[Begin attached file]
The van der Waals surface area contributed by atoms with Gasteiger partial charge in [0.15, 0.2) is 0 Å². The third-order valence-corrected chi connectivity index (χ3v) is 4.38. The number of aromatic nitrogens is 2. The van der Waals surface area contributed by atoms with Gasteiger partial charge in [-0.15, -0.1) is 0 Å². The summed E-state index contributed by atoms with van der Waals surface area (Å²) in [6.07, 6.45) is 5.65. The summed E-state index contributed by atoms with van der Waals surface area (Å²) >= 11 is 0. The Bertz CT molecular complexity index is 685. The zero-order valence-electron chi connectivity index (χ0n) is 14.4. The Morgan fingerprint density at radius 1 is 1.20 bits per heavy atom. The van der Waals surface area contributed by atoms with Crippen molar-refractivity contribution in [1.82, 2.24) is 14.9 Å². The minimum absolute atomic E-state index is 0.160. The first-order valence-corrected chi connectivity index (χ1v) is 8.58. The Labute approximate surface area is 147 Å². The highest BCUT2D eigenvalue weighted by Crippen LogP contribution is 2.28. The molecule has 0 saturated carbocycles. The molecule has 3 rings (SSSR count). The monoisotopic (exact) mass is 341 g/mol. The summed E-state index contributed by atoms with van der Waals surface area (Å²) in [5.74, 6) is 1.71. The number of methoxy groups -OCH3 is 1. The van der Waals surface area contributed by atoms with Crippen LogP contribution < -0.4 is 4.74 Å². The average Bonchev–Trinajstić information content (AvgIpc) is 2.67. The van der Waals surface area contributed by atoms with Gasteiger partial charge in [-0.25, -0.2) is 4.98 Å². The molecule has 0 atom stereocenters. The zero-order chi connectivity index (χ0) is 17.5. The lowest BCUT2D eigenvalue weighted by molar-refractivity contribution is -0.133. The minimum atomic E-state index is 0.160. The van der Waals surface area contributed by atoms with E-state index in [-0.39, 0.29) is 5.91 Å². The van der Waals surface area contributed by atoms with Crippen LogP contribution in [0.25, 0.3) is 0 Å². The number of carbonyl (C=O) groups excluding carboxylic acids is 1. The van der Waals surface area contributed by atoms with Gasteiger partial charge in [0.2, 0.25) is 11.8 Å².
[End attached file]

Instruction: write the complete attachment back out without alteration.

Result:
The van der Waals surface area contributed by atoms with Gasteiger partial charge in [0.15, 0.2) is 0 Å². The third-order valence-corrected chi connectivity index (χ3v) is 4.38. The number of aromatic nitrogens is 2. The van der Waals surface area contributed by atoms with Gasteiger partial charge in [-0.15, -0.1) is 0 Å². The summed E-state index contributed by atoms with van der Waals surface area (Å²) in [6.07, 6.45) is 5.65. The summed E-state index contributed by atoms with van der Waals surface area (Å²) >= 11 is 0. The Bertz CT molecular complexity index is 685. The zero-order valence-electron chi connectivity index (χ0n) is 14.4. The Morgan fingerprint density at radius 1 is 1.20 bits per heavy atom. The van der Waals surface area contributed by atoms with Crippen molar-refractivity contribution in [1.82, 2.24) is 14.9 Å². The minimum absolute atomic E-state index is 0.160. The first-order valence-corrected chi connectivity index (χ1v) is 8.58. The Labute approximate surface area is 147 Å². The highest BCUT2D eigenvalue weighted by Crippen LogP contribution is 2.28. The molecule has 0 saturated carbocycles. The molecule has 3 rings (SSSR count). The monoisotopic (exact) mass is 341 g/mol. The summed E-state index contributed by atoms with van der Waals surface area (Å²) in [5.74, 6) is 1.71. The number of methoxy groups -OCH3 is 1. The van der Waals surface area contributed by atoms with Crippen LogP contribution < -0.4 is 4.74 Å². The average Bonchev–Trinajstić information content (AvgIpc) is 2.67. The van der Waals surface area contributed by atoms with Gasteiger partial charge in [-0.25, -0.2) is 4.98 Å². The molecule has 0 atom stereocenters. The zero-order chi connectivity index (χ0) is 17.5. The lowest BCUT2D eigenvalue weighted by molar-refractivity contribution is -0.133. The minimum atomic E-state index is 0.160. The van der Waals surface area contributed by atoms with E-state index in [-0.39, 0.29) is 5.91 Å². The van der Waals surface area contributed by atoms with Crippen LogP contribution in [0.25, 0.3) is 0 Å². The number of carbonyl (C=O) groups excluding carboxylic acids is 1. The van der Waals surface area contributed by atoms with Gasteiger partial charge in [0.2, 0.25) is 11.8 Å².